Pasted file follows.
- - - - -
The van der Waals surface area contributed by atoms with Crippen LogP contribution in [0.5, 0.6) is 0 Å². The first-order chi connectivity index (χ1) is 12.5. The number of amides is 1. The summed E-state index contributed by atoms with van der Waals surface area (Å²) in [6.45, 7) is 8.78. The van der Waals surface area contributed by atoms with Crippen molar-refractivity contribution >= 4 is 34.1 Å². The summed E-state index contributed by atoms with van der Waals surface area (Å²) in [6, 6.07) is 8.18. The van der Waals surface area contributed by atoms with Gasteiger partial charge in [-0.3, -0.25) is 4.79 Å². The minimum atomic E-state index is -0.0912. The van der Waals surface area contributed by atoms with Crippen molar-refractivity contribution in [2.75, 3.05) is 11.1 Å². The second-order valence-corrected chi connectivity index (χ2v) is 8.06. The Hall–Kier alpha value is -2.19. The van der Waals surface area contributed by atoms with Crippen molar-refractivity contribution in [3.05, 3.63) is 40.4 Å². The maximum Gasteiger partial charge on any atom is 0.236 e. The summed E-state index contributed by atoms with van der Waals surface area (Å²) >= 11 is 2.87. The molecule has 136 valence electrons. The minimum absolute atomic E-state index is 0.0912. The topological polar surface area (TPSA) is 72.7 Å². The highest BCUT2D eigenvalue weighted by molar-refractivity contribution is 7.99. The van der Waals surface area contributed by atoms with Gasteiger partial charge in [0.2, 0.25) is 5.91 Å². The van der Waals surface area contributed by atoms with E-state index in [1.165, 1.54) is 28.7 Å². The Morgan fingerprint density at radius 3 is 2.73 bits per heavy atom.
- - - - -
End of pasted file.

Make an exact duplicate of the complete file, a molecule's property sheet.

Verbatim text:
The van der Waals surface area contributed by atoms with Crippen LogP contribution in [0.5, 0.6) is 0 Å². The first-order chi connectivity index (χ1) is 12.5. The number of amides is 1. The summed E-state index contributed by atoms with van der Waals surface area (Å²) in [6.45, 7) is 8.78. The van der Waals surface area contributed by atoms with Crippen molar-refractivity contribution >= 4 is 34.1 Å². The summed E-state index contributed by atoms with van der Waals surface area (Å²) in [6, 6.07) is 8.18. The van der Waals surface area contributed by atoms with Gasteiger partial charge in [-0.3, -0.25) is 4.79 Å². The minimum atomic E-state index is -0.0912. The van der Waals surface area contributed by atoms with Crippen molar-refractivity contribution in [2.75, 3.05) is 11.1 Å². The second-order valence-corrected chi connectivity index (χ2v) is 8.06. The Hall–Kier alpha value is -2.19. The van der Waals surface area contributed by atoms with Crippen molar-refractivity contribution in [3.05, 3.63) is 40.4 Å². The maximum Gasteiger partial charge on any atom is 0.236 e. The summed E-state index contributed by atoms with van der Waals surface area (Å²) >= 11 is 2.87. The molecule has 136 valence electrons. The minimum absolute atomic E-state index is 0.0912. The topological polar surface area (TPSA) is 72.7 Å². The highest BCUT2D eigenvalue weighted by molar-refractivity contribution is 7.99. The van der Waals surface area contributed by atoms with Gasteiger partial charge in [0.2, 0.25) is 5.91 Å². The van der Waals surface area contributed by atoms with E-state index in [1.165, 1.54) is 28.7 Å². The Morgan fingerprint density at radius 3 is 2.73 bits per heavy atom.